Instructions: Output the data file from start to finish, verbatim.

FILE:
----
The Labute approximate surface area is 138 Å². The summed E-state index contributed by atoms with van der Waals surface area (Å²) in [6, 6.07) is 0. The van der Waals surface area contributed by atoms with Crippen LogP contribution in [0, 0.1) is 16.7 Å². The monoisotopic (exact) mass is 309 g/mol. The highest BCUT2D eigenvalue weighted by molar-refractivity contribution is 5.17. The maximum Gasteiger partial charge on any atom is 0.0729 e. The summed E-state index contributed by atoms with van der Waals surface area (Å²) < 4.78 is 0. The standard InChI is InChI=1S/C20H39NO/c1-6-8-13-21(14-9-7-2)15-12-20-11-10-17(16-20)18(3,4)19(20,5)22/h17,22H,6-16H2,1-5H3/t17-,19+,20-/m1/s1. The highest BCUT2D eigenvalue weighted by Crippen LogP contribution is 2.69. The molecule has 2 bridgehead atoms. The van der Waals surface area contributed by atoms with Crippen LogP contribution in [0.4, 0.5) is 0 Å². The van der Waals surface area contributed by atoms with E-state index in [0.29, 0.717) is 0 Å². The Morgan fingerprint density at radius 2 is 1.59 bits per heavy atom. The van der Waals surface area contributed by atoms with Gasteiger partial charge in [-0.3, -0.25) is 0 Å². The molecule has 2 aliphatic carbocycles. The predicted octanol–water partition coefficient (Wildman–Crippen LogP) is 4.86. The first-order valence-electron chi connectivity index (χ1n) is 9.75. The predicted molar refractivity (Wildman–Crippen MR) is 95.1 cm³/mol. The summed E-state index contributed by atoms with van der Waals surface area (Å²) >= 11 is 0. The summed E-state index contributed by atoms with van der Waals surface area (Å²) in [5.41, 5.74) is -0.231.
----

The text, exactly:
The Labute approximate surface area is 138 Å². The summed E-state index contributed by atoms with van der Waals surface area (Å²) in [6, 6.07) is 0. The van der Waals surface area contributed by atoms with Crippen LogP contribution in [0, 0.1) is 16.7 Å². The monoisotopic (exact) mass is 309 g/mol. The highest BCUT2D eigenvalue weighted by molar-refractivity contribution is 5.17. The maximum Gasteiger partial charge on any atom is 0.0729 e. The summed E-state index contributed by atoms with van der Waals surface area (Å²) < 4.78 is 0. The standard InChI is InChI=1S/C20H39NO/c1-6-8-13-21(14-9-7-2)15-12-20-11-10-17(16-20)18(3,4)19(20,5)22/h17,22H,6-16H2,1-5H3/t17-,19+,20-/m1/s1. The highest BCUT2D eigenvalue weighted by Crippen LogP contribution is 2.69. The molecule has 2 bridgehead atoms. The van der Waals surface area contributed by atoms with Crippen LogP contribution in [0.4, 0.5) is 0 Å². The van der Waals surface area contributed by atoms with E-state index in [0.29, 0.717) is 0 Å². The Morgan fingerprint density at radius 2 is 1.59 bits per heavy atom. The van der Waals surface area contributed by atoms with Gasteiger partial charge in [-0.3, -0.25) is 0 Å². The molecule has 2 aliphatic carbocycles. The predicted octanol–water partition coefficient (Wildman–Crippen LogP) is 4.86. The first-order valence-electron chi connectivity index (χ1n) is 9.75. The predicted molar refractivity (Wildman–Crippen MR) is 95.1 cm³/mol. The summed E-state index contributed by atoms with van der Waals surface area (Å²) >= 11 is 0. The summed E-state index contributed by atoms with van der Waals surface area (Å²) in [5.41, 5.74) is -0.231.